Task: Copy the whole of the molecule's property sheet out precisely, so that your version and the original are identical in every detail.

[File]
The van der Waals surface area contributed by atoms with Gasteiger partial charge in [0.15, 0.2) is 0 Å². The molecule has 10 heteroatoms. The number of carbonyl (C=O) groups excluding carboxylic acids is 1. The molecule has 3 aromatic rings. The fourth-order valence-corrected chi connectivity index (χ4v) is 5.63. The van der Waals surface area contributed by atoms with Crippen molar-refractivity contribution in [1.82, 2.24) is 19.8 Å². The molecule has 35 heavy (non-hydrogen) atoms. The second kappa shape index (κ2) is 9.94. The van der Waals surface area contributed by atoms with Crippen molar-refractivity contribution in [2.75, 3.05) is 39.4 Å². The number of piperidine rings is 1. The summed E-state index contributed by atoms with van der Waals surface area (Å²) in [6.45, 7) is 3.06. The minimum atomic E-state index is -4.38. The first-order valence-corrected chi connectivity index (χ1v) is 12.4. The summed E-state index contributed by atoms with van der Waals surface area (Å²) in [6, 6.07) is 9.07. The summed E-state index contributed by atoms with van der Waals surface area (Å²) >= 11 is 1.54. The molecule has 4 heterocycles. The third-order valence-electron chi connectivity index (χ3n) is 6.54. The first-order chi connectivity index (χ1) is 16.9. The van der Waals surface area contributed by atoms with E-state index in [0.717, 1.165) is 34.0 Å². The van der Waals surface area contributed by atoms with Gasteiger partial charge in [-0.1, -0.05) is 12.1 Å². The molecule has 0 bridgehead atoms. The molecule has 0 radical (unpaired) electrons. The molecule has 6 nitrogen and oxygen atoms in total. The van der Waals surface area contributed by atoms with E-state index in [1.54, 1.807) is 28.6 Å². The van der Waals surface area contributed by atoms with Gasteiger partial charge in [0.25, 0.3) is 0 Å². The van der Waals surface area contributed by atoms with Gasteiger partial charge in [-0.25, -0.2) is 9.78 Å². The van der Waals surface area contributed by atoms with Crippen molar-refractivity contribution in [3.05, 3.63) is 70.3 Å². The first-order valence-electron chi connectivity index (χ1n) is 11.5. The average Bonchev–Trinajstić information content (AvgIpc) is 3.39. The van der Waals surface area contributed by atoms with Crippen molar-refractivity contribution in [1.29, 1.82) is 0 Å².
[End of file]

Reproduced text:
The van der Waals surface area contributed by atoms with Gasteiger partial charge in [0.15, 0.2) is 0 Å². The molecule has 10 heteroatoms. The number of carbonyl (C=O) groups excluding carboxylic acids is 1. The molecule has 3 aromatic rings. The fourth-order valence-corrected chi connectivity index (χ4v) is 5.63. The van der Waals surface area contributed by atoms with Crippen molar-refractivity contribution in [1.82, 2.24) is 19.8 Å². The molecule has 35 heavy (non-hydrogen) atoms. The second kappa shape index (κ2) is 9.94. The van der Waals surface area contributed by atoms with Crippen molar-refractivity contribution in [2.75, 3.05) is 39.4 Å². The number of piperidine rings is 1. The summed E-state index contributed by atoms with van der Waals surface area (Å²) in [6.45, 7) is 3.06. The minimum atomic E-state index is -4.38. The first-order valence-corrected chi connectivity index (χ1v) is 12.4. The summed E-state index contributed by atoms with van der Waals surface area (Å²) in [6, 6.07) is 9.07. The summed E-state index contributed by atoms with van der Waals surface area (Å²) >= 11 is 1.54. The molecule has 4 heterocycles. The third-order valence-electron chi connectivity index (χ3n) is 6.54. The first-order chi connectivity index (χ1) is 16.9. The van der Waals surface area contributed by atoms with E-state index in [0.717, 1.165) is 34.0 Å². The van der Waals surface area contributed by atoms with Gasteiger partial charge in [-0.1, -0.05) is 12.1 Å². The molecule has 0 bridgehead atoms. The molecule has 0 radical (unpaired) electrons. The molecule has 6 nitrogen and oxygen atoms in total. The van der Waals surface area contributed by atoms with E-state index in [1.54, 1.807) is 28.6 Å². The van der Waals surface area contributed by atoms with Gasteiger partial charge in [0.25, 0.3) is 0 Å². The van der Waals surface area contributed by atoms with Gasteiger partial charge in [-0.25, -0.2) is 9.78 Å². The van der Waals surface area contributed by atoms with Crippen molar-refractivity contribution in [3.05, 3.63) is 70.3 Å². The first-order valence-electron chi connectivity index (χ1n) is 11.5. The average Bonchev–Trinajstić information content (AvgIpc) is 3.39. The van der Waals surface area contributed by atoms with Crippen molar-refractivity contribution in [1.29, 1.82) is 0 Å².